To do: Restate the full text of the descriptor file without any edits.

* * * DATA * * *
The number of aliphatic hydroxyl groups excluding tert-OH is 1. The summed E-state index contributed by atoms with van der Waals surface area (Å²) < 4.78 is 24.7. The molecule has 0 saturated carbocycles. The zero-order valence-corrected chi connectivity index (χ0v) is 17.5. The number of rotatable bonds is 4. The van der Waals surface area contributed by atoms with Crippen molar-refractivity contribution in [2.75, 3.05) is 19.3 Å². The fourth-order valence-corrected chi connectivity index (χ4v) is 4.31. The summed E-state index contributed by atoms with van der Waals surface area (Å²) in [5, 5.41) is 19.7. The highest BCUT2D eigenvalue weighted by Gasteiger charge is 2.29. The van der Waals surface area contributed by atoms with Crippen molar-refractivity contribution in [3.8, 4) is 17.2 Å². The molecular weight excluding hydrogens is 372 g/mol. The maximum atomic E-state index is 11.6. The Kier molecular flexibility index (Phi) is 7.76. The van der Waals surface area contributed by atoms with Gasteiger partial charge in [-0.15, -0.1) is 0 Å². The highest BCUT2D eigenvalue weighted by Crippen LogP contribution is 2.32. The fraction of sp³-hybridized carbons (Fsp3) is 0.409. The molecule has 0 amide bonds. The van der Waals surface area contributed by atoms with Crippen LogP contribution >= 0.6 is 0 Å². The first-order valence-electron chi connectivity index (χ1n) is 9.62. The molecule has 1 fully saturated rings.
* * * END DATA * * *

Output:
The number of aliphatic hydroxyl groups excluding tert-OH is 1. The summed E-state index contributed by atoms with van der Waals surface area (Å²) < 4.78 is 24.7. The molecule has 0 saturated carbocycles. The zero-order valence-corrected chi connectivity index (χ0v) is 17.5. The number of rotatable bonds is 4. The van der Waals surface area contributed by atoms with Crippen molar-refractivity contribution in [2.75, 3.05) is 19.3 Å². The fourth-order valence-corrected chi connectivity index (χ4v) is 4.31. The summed E-state index contributed by atoms with van der Waals surface area (Å²) in [5, 5.41) is 19.7. The highest BCUT2D eigenvalue weighted by Gasteiger charge is 2.29. The van der Waals surface area contributed by atoms with Crippen molar-refractivity contribution in [3.8, 4) is 17.2 Å². The molecular weight excluding hydrogens is 372 g/mol. The maximum atomic E-state index is 11.6. The Kier molecular flexibility index (Phi) is 7.76. The van der Waals surface area contributed by atoms with Gasteiger partial charge in [-0.15, -0.1) is 0 Å². The highest BCUT2D eigenvalue weighted by Crippen LogP contribution is 2.32. The fraction of sp³-hybridized carbons (Fsp3) is 0.409. The molecule has 0 amide bonds. The van der Waals surface area contributed by atoms with Crippen LogP contribution >= 0.6 is 0 Å². The first-order valence-electron chi connectivity index (χ1n) is 9.62. The molecule has 1 fully saturated rings.